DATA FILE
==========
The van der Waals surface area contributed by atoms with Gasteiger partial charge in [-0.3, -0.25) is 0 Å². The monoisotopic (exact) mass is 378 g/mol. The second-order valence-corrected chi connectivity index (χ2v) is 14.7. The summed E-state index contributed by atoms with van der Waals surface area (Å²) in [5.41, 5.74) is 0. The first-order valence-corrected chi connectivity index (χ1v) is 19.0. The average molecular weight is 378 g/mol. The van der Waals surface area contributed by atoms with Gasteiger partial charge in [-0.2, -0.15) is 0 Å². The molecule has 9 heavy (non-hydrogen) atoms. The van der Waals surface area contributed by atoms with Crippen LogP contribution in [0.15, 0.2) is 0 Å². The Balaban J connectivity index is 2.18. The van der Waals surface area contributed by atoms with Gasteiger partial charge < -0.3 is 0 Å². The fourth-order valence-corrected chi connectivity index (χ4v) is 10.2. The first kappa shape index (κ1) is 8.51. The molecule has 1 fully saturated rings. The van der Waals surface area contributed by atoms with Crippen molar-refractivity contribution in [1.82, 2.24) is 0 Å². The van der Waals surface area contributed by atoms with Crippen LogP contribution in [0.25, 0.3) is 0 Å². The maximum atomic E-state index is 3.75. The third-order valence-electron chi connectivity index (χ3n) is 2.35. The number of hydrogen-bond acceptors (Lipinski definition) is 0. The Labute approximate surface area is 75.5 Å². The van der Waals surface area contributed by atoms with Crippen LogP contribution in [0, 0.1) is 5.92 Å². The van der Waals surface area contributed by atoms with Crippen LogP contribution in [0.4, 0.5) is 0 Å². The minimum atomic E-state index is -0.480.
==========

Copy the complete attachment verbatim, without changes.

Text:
The van der Waals surface area contributed by atoms with Gasteiger partial charge in [-0.3, -0.25) is 0 Å². The monoisotopic (exact) mass is 378 g/mol. The second-order valence-corrected chi connectivity index (χ2v) is 14.7. The summed E-state index contributed by atoms with van der Waals surface area (Å²) in [5.41, 5.74) is 0. The first-order valence-corrected chi connectivity index (χ1v) is 19.0. The average molecular weight is 378 g/mol. The van der Waals surface area contributed by atoms with Gasteiger partial charge in [-0.2, -0.15) is 0 Å². The molecule has 9 heavy (non-hydrogen) atoms. The van der Waals surface area contributed by atoms with Crippen LogP contribution in [0.15, 0.2) is 0 Å². The Balaban J connectivity index is 2.18. The van der Waals surface area contributed by atoms with Gasteiger partial charge < -0.3 is 0 Å². The fourth-order valence-corrected chi connectivity index (χ4v) is 10.2. The first kappa shape index (κ1) is 8.51. The molecule has 1 fully saturated rings. The van der Waals surface area contributed by atoms with Crippen molar-refractivity contribution in [1.82, 2.24) is 0 Å². The van der Waals surface area contributed by atoms with Crippen LogP contribution in [0.25, 0.3) is 0 Å². The maximum atomic E-state index is 3.75. The third-order valence-electron chi connectivity index (χ3n) is 2.35. The number of hydrogen-bond acceptors (Lipinski definition) is 0. The Labute approximate surface area is 75.5 Å². The van der Waals surface area contributed by atoms with Crippen LogP contribution in [0, 0.1) is 5.92 Å². The van der Waals surface area contributed by atoms with Crippen LogP contribution in [0.4, 0.5) is 0 Å². The minimum atomic E-state index is -0.480.